Nets’ Ben Simmons starts, but Brooklyn undermanned against Mavericks



The Nets shamelessly beat up on a severely short-handed 76ers team on Saturday in Philadelphia, one of their most lopsided victories of the season. But it was their turn on Tuesday to make the most of what they had.

Brooklyn was without Cam Johnson (left adductor tightness), Lonnie Walker IV (left hamstring tightness), Dorian Finney-Smith (left ankle sprain) and Day’Ron Sharpe (left knee hyperextension) against the Dallas Mavericks, which left the team with eight active players signed to standard NBA deals.

“We’re just standing in the tightness bucket right now,” head coach Jacque Vaughn said before Tuesday’s game.

Ben Simmons returned from his latest one-game absence at an ideal time. He sat out the front end of Brooklyn’s back-to-back, Monday’s 109-98 loss to the Golden State Warriors, for precautionary reasons.

Vaughn said Johnson and Walker both underwent MRI exams on Tuesday to assess the severity of their injuries. An update on their status will be provided in the coming days.

Johnson finished with 13 points, eight rebounds, four assists in two blocks against the Warriors on Monday. He left the game with 10:51 left in regulation and did not return. Walker, who missed 17 straight games earlier in the season because of a left hamstring strain, played just five minutes in the first quarter.

To make up for the lack of healthy bodies, Jalen Wilson, Noah Clowney and Keon Johnson were called up from the G League. The last time all three appeared in the same NBA game was Dec. 27 against the Milwaukee Bucks.

“That’s all we got,” Vaughn said.

Wilson (17 points, 16 rebounds), Clowney (15 points, 7 rebounds, 2 blocks) and Johnson (19 points) all played well in Long Island’s 118-116 over Raptors 905 on Monday night. Tuesday’s game with the big club offered another opportunity for growth, no matter how many minutes they ultimately received.

“That part’s been really cool for me to see, because I get a chance to see them on video and all of them from Keon, Jalen, Noah,” Vaughn said. “And so I get a chance to see those dudes and see the progress… When we started changing our defense with the Nets, so did Long Island, and so there’s a synergy between us that we’re always communicating with each other.”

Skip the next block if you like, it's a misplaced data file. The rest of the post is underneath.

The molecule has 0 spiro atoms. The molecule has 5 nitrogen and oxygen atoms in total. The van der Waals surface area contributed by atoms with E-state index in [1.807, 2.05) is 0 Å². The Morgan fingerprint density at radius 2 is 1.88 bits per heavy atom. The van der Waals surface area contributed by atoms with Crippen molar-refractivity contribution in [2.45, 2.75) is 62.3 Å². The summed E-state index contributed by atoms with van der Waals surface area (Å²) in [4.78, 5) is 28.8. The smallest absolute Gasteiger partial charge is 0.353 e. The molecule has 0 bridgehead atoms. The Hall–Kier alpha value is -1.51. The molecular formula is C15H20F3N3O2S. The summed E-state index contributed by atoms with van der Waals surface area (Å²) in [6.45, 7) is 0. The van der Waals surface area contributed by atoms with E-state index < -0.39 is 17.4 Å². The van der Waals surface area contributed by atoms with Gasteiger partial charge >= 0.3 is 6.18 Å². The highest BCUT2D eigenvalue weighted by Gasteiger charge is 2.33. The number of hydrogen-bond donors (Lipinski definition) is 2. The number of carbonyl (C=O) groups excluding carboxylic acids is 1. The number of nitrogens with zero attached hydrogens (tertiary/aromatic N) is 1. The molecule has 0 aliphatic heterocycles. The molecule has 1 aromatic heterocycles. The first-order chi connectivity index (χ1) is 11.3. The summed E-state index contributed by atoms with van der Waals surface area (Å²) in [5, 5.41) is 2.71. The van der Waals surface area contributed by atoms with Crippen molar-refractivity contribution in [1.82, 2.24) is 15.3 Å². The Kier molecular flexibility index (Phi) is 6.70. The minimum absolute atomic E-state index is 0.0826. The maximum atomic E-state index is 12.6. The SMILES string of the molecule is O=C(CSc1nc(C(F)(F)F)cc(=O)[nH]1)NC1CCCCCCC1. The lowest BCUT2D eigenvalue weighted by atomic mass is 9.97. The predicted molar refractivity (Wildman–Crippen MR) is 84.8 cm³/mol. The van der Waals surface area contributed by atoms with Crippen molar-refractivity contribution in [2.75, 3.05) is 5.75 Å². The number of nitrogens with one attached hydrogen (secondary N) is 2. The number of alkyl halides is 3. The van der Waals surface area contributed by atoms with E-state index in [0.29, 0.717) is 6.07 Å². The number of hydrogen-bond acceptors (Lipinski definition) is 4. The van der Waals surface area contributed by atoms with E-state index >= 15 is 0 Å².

SIMMONS STARTS

The Nets’ plan was to ease Simmons back into action after he missed 38 straight games because of a pinched nerve in his lower back. However, given the team’s frontcourt situation on Tuesday, Vaughn was forced to start Simmons for the first time since Nov. 6, which was Simmons’ last game before his inactive streak began.

However, Vaughn did not outright tell reporters that Simmons was starting ahead of the game. He preferred to keep them guessing.

“The last time y’all asked me about starting, I got backlash for that, too,” Vaughn said. “Not one person… Who’s coaching the All-Star game? [Chris] Finch and Doc Rivers? None of them have said this is my starting unit for the rest of the year. I guarantee that. No coach does. I’m going to ask coach Van Gundy when he comes in. Did he say 50 games in, these are my starters for the rest of the year? No, that’s not how it works. You deal with the terrain you have and the hand that you’re dealt. We’ve had injuries and my objective is always to put a unit out there that’s going to compete and fit with the second unit around it.”

Simmons started the game with Mikal Bridges, Spencer Dinwiddie, Cam Thomas and Nic Claxton. It was the first time Brooklyn had used that starting lineup this season.

CREDIT IS DUE

Dennis Smith Jr. had another terrific game off the bench in Monday’s loss to Golden State, finishing with 12 points, eight rebounds, five assists, two blocks and two steals in 31 minutes. It was just another example of just how far he’s come as a player since being drafted ninth overall by Dallas in 2017.

While the 26-year-old has been a journeyman throughout his career, he continues to play some of his best basketball this season in Brooklyn. And his impact, especially on defense, has been beyond that of players who are typically signed to one-year, veteran minimum deals.

“I love seeing the growth of guys,” Vaughn said. “And seeing where he started in the league and where he is now, his journey is different from the next dude in the locker room. He is a guy that we use his voice in the locker room. And his defensive intensity even the other night. The ability to climb into the basket and create when needed is something we miss when he isn’t playing. And so, we will need it tonight whether he is picking up Luka [Doncic], whether he is guarding Ky, all the above. He has the ability to do so.”



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